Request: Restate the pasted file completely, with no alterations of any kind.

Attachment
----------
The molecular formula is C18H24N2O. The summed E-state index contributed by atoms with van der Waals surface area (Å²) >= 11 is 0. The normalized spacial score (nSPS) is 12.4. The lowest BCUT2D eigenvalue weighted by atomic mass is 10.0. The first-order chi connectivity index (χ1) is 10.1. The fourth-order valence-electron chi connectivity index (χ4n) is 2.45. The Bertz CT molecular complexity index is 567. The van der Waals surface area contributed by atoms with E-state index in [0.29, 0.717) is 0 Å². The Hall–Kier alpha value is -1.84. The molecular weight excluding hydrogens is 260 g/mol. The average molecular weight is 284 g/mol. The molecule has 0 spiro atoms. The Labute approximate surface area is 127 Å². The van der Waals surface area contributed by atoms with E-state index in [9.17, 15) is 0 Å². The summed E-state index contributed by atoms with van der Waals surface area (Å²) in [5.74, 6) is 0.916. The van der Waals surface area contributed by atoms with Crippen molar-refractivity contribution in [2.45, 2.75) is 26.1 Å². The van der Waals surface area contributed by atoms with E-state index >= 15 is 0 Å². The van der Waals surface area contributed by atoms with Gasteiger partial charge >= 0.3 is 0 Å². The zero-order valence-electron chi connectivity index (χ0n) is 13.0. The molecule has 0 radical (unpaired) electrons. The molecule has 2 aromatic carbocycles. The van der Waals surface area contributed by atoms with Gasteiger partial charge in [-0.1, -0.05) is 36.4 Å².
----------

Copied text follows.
The molecular formula is C18H24N2O. The summed E-state index contributed by atoms with van der Waals surface area (Å²) >= 11 is 0. The normalized spacial score (nSPS) is 12.4. The lowest BCUT2D eigenvalue weighted by atomic mass is 10.0. The first-order chi connectivity index (χ1) is 10.1. The fourth-order valence-electron chi connectivity index (χ4n) is 2.45. The Bertz CT molecular complexity index is 567. The van der Waals surface area contributed by atoms with E-state index in [0.29, 0.717) is 0 Å². The Hall–Kier alpha value is -1.84. The molecular weight excluding hydrogens is 260 g/mol. The average molecular weight is 284 g/mol. The molecule has 0 spiro atoms. The Labute approximate surface area is 127 Å². The van der Waals surface area contributed by atoms with E-state index in [9.17, 15) is 0 Å². The summed E-state index contributed by atoms with van der Waals surface area (Å²) in [5.74, 6) is 0.916. The van der Waals surface area contributed by atoms with Crippen molar-refractivity contribution in [2.45, 2.75) is 26.1 Å². The van der Waals surface area contributed by atoms with E-state index >= 15 is 0 Å². The van der Waals surface area contributed by atoms with Gasteiger partial charge >= 0.3 is 0 Å². The zero-order valence-electron chi connectivity index (χ0n) is 13.0. The molecule has 0 radical (unpaired) electrons. The molecule has 2 aromatic carbocycles. The van der Waals surface area contributed by atoms with Gasteiger partial charge in [-0.1, -0.05) is 36.4 Å².